Such scenarios will inevitably lead to data breaches, and misconfigurations will only increase the risk and expose attackers to even more services. Service compromises can expose organizations to supply-chain attacks that can override organizational security by infiltrating high-level supply networks and delivering payloads through tools they rely on and trust. Server applications, containers, and cloud storage are not always well protected, but cyber criminals see them as the primary target of large-scale attack.

The Takeaway

Companies are seen as compromised business processes in which threat actors exploit systemic and operational weaknesses to generate financial gains. Companies work with a variety of systems such as databases, Systems as – a – Service (SaaS) and – business – to – business (B2B), but sometimes cyber criminals do not detect vulnerabilities in these applications. Attacks on business processes require a comprehensive knowledge of the systems and processes of their victims.

These attacks are often very discreet and start with compromising the network and target systems, where cyber criminals can monitor the organization’s processes and gradually uncover weak connections. If the compromised process continues as expected and leads to different results, the affected organization may not be able to detect the attack in time.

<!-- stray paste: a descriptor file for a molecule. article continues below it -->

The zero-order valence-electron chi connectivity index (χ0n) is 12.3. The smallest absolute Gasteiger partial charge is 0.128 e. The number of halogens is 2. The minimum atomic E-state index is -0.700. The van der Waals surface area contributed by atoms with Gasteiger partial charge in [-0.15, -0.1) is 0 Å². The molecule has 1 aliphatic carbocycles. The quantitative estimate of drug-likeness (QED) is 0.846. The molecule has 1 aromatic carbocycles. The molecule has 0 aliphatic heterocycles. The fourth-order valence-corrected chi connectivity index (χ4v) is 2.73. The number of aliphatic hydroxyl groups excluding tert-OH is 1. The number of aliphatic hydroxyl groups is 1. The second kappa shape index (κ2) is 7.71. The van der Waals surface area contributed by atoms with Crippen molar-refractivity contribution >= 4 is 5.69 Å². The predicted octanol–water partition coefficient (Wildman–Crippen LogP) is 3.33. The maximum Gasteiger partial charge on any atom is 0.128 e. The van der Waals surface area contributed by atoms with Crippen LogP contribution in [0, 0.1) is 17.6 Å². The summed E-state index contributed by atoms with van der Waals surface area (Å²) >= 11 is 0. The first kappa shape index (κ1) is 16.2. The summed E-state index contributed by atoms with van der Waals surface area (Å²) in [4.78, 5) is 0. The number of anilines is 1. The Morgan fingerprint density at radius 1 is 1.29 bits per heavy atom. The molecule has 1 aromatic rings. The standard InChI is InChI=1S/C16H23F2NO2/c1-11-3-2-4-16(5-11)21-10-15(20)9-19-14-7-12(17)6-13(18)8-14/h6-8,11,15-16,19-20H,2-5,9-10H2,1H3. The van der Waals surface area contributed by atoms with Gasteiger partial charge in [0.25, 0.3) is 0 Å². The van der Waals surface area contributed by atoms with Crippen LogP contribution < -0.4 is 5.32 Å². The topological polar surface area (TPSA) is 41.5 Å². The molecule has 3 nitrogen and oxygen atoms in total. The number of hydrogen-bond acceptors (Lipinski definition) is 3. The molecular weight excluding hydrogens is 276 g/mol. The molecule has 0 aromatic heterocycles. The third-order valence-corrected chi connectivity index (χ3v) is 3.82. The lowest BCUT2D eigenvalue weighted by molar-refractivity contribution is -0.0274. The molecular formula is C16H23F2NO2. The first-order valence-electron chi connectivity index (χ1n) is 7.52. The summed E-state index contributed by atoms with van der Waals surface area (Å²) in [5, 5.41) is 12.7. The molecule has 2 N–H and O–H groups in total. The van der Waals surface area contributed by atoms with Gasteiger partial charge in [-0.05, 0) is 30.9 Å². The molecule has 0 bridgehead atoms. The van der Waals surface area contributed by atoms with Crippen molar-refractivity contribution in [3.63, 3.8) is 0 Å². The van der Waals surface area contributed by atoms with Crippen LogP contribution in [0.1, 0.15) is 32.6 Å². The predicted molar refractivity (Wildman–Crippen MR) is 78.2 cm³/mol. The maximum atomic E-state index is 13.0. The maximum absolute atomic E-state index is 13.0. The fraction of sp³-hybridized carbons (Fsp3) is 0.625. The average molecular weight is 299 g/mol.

This approach has become more sophisticated, and although we have seen spearhead phishing attacks requiring additional efforts from the actors in the threat, the compromised system data is in most cases shaken by the compromised individuals. By compromising an automatic invoicing tool, attackers can siphon off money by changing the bank account number that is included in future invoices.

This allows the attacker to learn more about the tools and services the company relies on without raising any red flags. By knowing which tools have weak points, they can construct payloads that bring down not only the network, but also the outside world. Cyber criminals can find many networks by compromising individual systems within a network.

As cyber criminals develop their technology and attack strategies, organizations need to adapt their approach to cybersecurity and privacy. Backup files alone are not enough to combat modern cyber threats, and they are not enough to protect themselves from digital interference by malicious actors. Companies need integrated solutions that automate the detection and prevention of the threats that are necessary to stop these emerging threats. They not only need to be protected, but also protect themselves against the threat of cyber attacks such as ransomware, phishing, malware and other forms of attacks.

Let’s face it, 2020 has been a challenging year for cybersecurity and IT experts. Most of us have successfully managed these massive changes, but 2021 will be just as rocky if we don’t start preparing for the next wave of threats.  Let your experienced team help you business find and implement the right security measures for absolutely no cost to you. Call or fill out a contact form to start the process